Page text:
The British Pound extends a recent run of gains aided by rising UK bond yields amidst heightened expectations the Bank of England will raise rates again in February.
The Bank looks almost certain to raise the Bank Rate to 0.50% given news UK inflation reached a 30-year high in December, with contributions coming from right across the inflation measurement basket.
Indeed, the market implied odds of a February hike rose to above 90% in the wake of the midweek inflation report.
In tandem, the Pound to Euro exchange rate rose to a new two-year high at 1.2028.
"Investors surely are right to view another rate hike at February's MPC meeting as a near-certainty, following December's consumer prices figures," says Samuel Tombs, Chief UK Economist at Pantheon Macroeconomics.
Underscoring the likelihood of another rate rise was news the UK government would let Plan B Covid restrictions expire on January which could help boost UK economic activity in February.
The measures will afford the Bank's Monetary Policy Committee the assurance they require to proceed with a hike.
Prime Minister Boris Johnson told parliament midweek that Plan B restrictions would expire on January 26 in light of a consistent fall in UK cases and signs hospital admissions were starting to decline.
"We're more boosted than any country in Europe" said Health Secretary Sajid Javid in a press conference detailing the measures. "That's why we are the most open country in Europe and today we've announced plans to go even further."
Secure a retail exchange rate that is between 3-5% stronger than offered by leading banks, learn more.
The development opens the door to a February economic rebound according to economists.
"The good news is that GDP should be rising again in February," says Tombs.
Expectations for an economic growth rebound combined with strong labour market data and hot inflation to push the yields paid on UK government bonds higher.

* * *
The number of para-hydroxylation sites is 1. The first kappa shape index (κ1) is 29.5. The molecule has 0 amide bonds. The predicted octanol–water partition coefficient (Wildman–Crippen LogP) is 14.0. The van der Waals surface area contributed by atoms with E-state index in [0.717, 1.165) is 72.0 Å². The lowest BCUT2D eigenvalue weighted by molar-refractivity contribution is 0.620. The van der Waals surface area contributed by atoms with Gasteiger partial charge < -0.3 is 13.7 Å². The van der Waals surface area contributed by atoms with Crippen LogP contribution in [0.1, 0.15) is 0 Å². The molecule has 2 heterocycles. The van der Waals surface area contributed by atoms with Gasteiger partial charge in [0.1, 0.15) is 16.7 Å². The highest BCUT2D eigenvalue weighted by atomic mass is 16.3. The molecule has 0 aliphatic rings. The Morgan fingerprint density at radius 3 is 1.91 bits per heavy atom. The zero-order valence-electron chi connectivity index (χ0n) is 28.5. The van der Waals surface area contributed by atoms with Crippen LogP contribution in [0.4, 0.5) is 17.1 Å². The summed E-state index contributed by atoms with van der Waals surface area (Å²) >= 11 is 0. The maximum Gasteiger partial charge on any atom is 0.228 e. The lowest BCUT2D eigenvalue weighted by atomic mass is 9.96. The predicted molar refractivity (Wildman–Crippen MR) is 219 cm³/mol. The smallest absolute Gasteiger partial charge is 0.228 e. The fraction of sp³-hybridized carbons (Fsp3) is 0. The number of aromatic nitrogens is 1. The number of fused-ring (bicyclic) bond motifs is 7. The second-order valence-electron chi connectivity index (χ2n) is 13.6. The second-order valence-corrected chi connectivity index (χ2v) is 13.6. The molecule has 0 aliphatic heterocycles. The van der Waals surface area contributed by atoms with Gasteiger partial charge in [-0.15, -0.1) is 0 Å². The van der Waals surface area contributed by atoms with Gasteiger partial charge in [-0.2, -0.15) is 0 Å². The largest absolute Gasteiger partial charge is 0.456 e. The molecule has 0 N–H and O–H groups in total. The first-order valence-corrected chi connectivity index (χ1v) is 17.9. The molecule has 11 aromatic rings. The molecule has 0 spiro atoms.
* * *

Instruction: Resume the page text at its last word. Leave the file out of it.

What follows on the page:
It is this rise in bond yields that is the ultimate drive of Sterling strength; particularly against other currencies that have seen yields rise at a slower pace such as the Euro.
The below chart shows the yield paid on the UK ten-year government bond has a strong positive correlation with Sterling-Euro:
Above: The Pound to Euro exchange rate (top) tracking ten-year yields (bottom).
Yields and the Pound were supported by comments from Bank of England Governor Andrew Bailey who on Wednesday told UK lawmakers he and colleagues remain concerned by rising inflation and they stand ready to act.
The comments cement investor expectations for another interest rate rise in early February.
In an appearance before Parliament's Treasury Select Committee, Bailey said the Bank's regional agents report they are seeing some evidence of second-round inflation effects.
He says there is a concern of "second round effects" on wages from both rising inflation and a "tight" jobs market.
This is a signal that rising inflation in the UK is no longer being exclusively caused by external factors - such as oil and global supply chain bottlenecks - but also by home-grown issues, which the Bank can address via monetary policy.
In fact Bailey said his concerns that inflation would be stoked by the state of the labour market in part influenced his decision to raise interest rates in December.
It was reported Tuesday the UK added 184K employees to the payroll in December said the ONS, beating analyst expectations for a rise of 120K. This makes for a rise of 1,340,000 payrolled employees (+4.8%) compared with December 2020.
Bailey says the labour market is "very tight" in terms of supply, i.e. there are too few applicants chasing the 1.2 million+ vacancies.
This inevitably puts upward pressure on wages, which in creates a positive feedback loop for inflation.
He added the Bank "can and will do" everything it can to control inflation.
The market is currently pricing a ~90% chance of a February rate hike at the Bank, odds that rose in the wake of ONS data out Wednesday that showed UK inflation reached a 30-year high in December 2021.
Earlier this week strategists at Goldman Sachs said they raised their forecasts for Pound-Euro following a strong start to 2022 for the UK currency, in part on expectations for a series of rate hikes at the Bank of England.
"We argued that this GBP bearishness looked overdone," says Zach Pandl, Co-head of FX Strategy at Goldman Sachs in New York.
Goldman Sachs finds currency markets have of late primarily traded along the lines of a more optimistic global growth outlook, "which benefits Sterling more than most".
Also aiding the Pound in 2022 will be a "more aggressive policy" stance adopted by the U.S. Federal Reserve, according to Goldman Sachs.
They say the more proactive Fed will guide markets to anticipate a more proactive approach to fighting inflation by other major central banks, the Bank of England included.
"It is also worth noting that the Fed’s apparent preference for earlier balance sheet action makes the BoE’s own runoff plans less idiosyncratic, which we thought could have held back GBP’s response to policy action," says Pandl.